Subido por Juan Martín André

From a relational and communicative conception of God in Tertullian to an anthropology of communication

From a relational and communicative conception of God in Tertullian
to an anthropology of communication.
Pbro. Juan Martín André.
Argentine Catholic University
As starting from an explanation of the intrapersonal relationships in God that
Tertullian describes in the Adversus Praxeam we will put forward a way to elaborate an
anthropology of communication. The course that we will carry out will be of a descending
nature and with the intention of presenting an anthropolgy perspective to approach theology in
dialogue with the theories of communication.
Tertullian, in presenting the distinction of persons in the Trinity, makes the following
statement: "... It cannot be considered that it is one and the same that one who speaks, that one
of whom one speaks, and that one to whom one speaks." (AdvPrax XI, 4)1 And after
interpreting a series of biblical texts2 in which, according to his perspective, plurality in God
is revealed, he concludes: "With these few texts, the distinction existing in the Trinity, is
clearly explained. In fact, it is The Holy Spirit who speaks, it is the Father who he speaks to
and it is the Son of whom he speaks. " (AdvPrax XI, 10).3
We see in this way of understanding the relationships of persons in the divine unity a
door to refer to whom is the summit of his creation, and who has been created in his image
and according to his likeness: the human person (Cf. Gn 1, 26) Indeed, if we transpose this
way of expressing the communion / communication4 in God to the understanding of the
human person, we discover a fertile path to think about it in dialogue with modern theories of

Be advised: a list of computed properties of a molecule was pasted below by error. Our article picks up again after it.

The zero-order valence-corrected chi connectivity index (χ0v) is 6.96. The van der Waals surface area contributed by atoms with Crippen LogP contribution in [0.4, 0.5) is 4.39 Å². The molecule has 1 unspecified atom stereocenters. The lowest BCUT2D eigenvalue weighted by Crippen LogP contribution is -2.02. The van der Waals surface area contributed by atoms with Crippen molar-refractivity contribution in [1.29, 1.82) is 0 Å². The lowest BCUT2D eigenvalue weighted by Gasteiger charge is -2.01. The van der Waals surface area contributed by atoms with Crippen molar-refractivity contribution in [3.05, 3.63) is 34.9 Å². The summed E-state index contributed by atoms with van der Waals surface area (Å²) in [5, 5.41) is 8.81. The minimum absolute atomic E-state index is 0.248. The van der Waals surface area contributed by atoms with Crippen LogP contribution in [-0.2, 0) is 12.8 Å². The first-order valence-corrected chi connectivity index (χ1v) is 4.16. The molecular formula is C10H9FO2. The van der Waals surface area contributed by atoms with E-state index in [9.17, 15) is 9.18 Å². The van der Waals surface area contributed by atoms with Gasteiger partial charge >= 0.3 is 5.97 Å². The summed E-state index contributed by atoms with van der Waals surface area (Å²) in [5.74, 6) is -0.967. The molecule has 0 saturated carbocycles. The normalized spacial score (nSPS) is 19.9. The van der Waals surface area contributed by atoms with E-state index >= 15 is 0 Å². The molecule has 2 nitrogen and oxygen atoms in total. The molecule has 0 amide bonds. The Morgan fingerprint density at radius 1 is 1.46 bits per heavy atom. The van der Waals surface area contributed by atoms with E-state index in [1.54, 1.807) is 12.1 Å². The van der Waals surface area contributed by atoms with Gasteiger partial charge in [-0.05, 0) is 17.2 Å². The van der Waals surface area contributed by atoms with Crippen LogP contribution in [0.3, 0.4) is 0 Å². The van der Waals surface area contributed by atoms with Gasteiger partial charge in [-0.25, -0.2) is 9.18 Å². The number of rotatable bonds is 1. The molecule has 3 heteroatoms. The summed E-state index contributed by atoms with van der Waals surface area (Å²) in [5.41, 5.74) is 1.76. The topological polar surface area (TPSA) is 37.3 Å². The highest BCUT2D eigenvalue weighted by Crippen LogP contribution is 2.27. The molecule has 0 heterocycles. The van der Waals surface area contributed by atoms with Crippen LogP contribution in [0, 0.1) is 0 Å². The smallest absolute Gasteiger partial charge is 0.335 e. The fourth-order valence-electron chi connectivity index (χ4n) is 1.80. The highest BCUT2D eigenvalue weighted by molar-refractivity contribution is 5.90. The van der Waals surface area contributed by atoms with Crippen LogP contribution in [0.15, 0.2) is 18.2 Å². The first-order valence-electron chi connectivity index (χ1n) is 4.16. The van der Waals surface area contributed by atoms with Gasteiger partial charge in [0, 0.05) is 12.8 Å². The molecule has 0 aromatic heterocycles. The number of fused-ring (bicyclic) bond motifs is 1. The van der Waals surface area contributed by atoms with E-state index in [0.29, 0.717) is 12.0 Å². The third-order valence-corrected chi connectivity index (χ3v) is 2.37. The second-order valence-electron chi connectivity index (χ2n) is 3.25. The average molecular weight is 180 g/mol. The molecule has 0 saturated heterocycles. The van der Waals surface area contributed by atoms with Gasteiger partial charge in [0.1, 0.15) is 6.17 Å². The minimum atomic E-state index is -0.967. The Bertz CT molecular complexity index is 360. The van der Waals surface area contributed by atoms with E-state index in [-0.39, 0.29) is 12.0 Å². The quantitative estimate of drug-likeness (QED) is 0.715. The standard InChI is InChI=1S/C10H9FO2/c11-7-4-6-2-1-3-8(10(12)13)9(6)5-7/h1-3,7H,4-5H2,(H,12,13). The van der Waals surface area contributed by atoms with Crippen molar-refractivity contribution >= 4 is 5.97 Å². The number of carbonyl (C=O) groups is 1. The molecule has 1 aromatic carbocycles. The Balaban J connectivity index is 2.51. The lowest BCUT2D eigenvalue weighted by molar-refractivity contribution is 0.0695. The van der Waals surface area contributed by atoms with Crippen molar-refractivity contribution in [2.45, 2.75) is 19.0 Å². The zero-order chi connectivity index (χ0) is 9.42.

The person as a message: gift and task.
One of the etymologies of the word person (from Lat. Personans, to sound through)
allows us to understand this concept in the sense of a communicative relation. We understand
Migne Latin Patrology
Ps 2,7; Is 42,1; 49,6; 61,1; Ps 71(70),18
Migne Latin Patrology
The theological origin of the Communication concept is analizad properly by Greshake. See GRESHAKE,
Gisbert "«Comunicación» Origen y significado de una idea teológica", Stromata, 62 (2006) 129-149.
the term “message” as the information that the “transmitter” delivers to the “receiver”. Then,
by affirming that the person is a message we assume that his nature is to communicate a form
to another one (task), which in our believing perspective comes from God (gift). This divine
origin of man is therefore Trinitarian, and we take from Tertullian his interpretation of the
diversity of persons in the Trinity as communicative relationships: The Spirit speaks of the
Son to the Father. The message is the Son, this is what is spoken of, what is uttered, while the
“transmitter” of the message is the Spirit and the “receiver” is the Father. When transposing
this scheme to the human person, that is to say to that one who asks "Who am I?", we find as
a possible outcome to understand it as a message -form- pronounced by the Spirit that in time
is said in front of another. While human life is a gift received by the Triune God, the task of
every human being is to become a person - to be a person - that is, to say / tell oneself to
another. What is the message ?: The life of Christ displayed in his own life as St. Paul affirms:
"It is no longer I who live, but Christ lives in me" (Gal. 2,20).5
To graph this way of understanding the person we suggest the application of the classic